The presence of Andy Coulson in No 10 always made a mockery of David Cameron’s claim to represent a break with the sleaze of the New Labour years. It was either highly reckless or highly stupid of the PM to accept the “rogue reporter” account of events at the News of the World.
Cameron’s decision to hire Coulson in the first place was a bad judgement, but his decision to retain him was even worse. From the moment the Guardian revealed News International’s secret payouts to the victims of phone-hacking, his departure became inevitable.
The affair is reminsicent of Cameron’s past failure to resolve the issue of Michael Ashcroft’s tax status. He missed repeated opportunities to bring Ashcroft to heel, with the result that the story caused far more embarrassment for the party than anyone originally expected. Similarly, rather than dispensing with Coulson’s services after the election, Cameron falsely calculated that his spin doctor could ride out the scandal.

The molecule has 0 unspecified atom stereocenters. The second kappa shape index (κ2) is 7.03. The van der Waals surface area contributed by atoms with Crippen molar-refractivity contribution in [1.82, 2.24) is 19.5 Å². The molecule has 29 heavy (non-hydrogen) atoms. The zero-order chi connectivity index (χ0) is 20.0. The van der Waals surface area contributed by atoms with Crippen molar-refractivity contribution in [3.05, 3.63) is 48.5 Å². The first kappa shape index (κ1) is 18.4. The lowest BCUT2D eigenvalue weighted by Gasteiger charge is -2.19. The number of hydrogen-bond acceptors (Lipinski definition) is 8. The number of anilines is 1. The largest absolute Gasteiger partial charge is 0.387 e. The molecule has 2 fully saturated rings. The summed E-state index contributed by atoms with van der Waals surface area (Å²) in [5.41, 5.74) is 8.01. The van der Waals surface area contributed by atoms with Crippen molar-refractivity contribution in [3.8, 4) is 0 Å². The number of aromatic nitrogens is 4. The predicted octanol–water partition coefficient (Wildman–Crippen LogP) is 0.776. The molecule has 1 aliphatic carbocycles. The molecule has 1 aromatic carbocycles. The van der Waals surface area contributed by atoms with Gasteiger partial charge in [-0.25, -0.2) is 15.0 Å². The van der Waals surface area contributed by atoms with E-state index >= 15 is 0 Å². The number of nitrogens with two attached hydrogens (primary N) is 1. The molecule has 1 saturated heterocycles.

The Prime Minister’s defenders will argue that Coulson was simply too talented to let go. He was the man who tabloid-proofed all Conservative policy and who ensured the defection of the Murdoch press to the Tories. But while there may have been a political justification for retaining Coulson, there was never a moral one.
Owing to Rupert Murdoch’s media empire and Fleet Street’s code of omertà, the phone-hacking scandal has received little coverage beyond the pages of the Guardian. But voters can sense the growing stench of sleaze around the government. Cameron’s promise of a “new politics” will ring increasingly hollow. As for Coulson, one expects his troubles are just beginning.